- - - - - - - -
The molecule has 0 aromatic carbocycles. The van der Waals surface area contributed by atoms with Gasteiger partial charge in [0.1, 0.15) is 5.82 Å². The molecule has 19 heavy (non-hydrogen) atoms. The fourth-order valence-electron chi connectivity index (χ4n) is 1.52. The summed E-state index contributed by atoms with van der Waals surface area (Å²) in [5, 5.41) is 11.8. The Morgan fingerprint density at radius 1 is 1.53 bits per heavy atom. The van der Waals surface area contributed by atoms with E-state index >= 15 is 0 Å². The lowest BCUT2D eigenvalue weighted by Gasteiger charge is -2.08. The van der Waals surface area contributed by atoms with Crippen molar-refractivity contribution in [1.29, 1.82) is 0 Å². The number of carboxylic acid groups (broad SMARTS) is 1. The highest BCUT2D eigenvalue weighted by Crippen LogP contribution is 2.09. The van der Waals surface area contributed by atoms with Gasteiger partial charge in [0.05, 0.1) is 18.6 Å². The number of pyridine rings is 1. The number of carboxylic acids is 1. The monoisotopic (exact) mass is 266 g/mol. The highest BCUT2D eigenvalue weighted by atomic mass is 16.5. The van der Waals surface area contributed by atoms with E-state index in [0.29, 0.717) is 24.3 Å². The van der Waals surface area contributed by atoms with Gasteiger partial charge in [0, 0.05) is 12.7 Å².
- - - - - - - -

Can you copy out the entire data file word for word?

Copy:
The molecule has 0 aromatic carbocycles. The van der Waals surface area contributed by atoms with Gasteiger partial charge in [0.1, 0.15) is 5.82 Å². The molecule has 19 heavy (non-hydrogen) atoms. The fourth-order valence-electron chi connectivity index (χ4n) is 1.52. The summed E-state index contributed by atoms with van der Waals surface area (Å²) in [5, 5.41) is 11.8. The Morgan fingerprint density at radius 1 is 1.53 bits per heavy atom. The van der Waals surface area contributed by atoms with E-state index >= 15 is 0 Å². The lowest BCUT2D eigenvalue weighted by Gasteiger charge is -2.08. The van der Waals surface area contributed by atoms with Crippen molar-refractivity contribution in [1.29, 1.82) is 0 Å². The number of carboxylic acid groups (broad SMARTS) is 1. The highest BCUT2D eigenvalue weighted by Crippen LogP contribution is 2.09. The van der Waals surface area contributed by atoms with Gasteiger partial charge in [0.05, 0.1) is 18.6 Å². The number of pyridine rings is 1. The number of carboxylic acids is 1. The monoisotopic (exact) mass is 266 g/mol. The highest BCUT2D eigenvalue weighted by atomic mass is 16.5. The van der Waals surface area contributed by atoms with E-state index in [0.29, 0.717) is 24.3 Å². The van der Waals surface area contributed by atoms with Gasteiger partial charge in [0, 0.05) is 12.7 Å².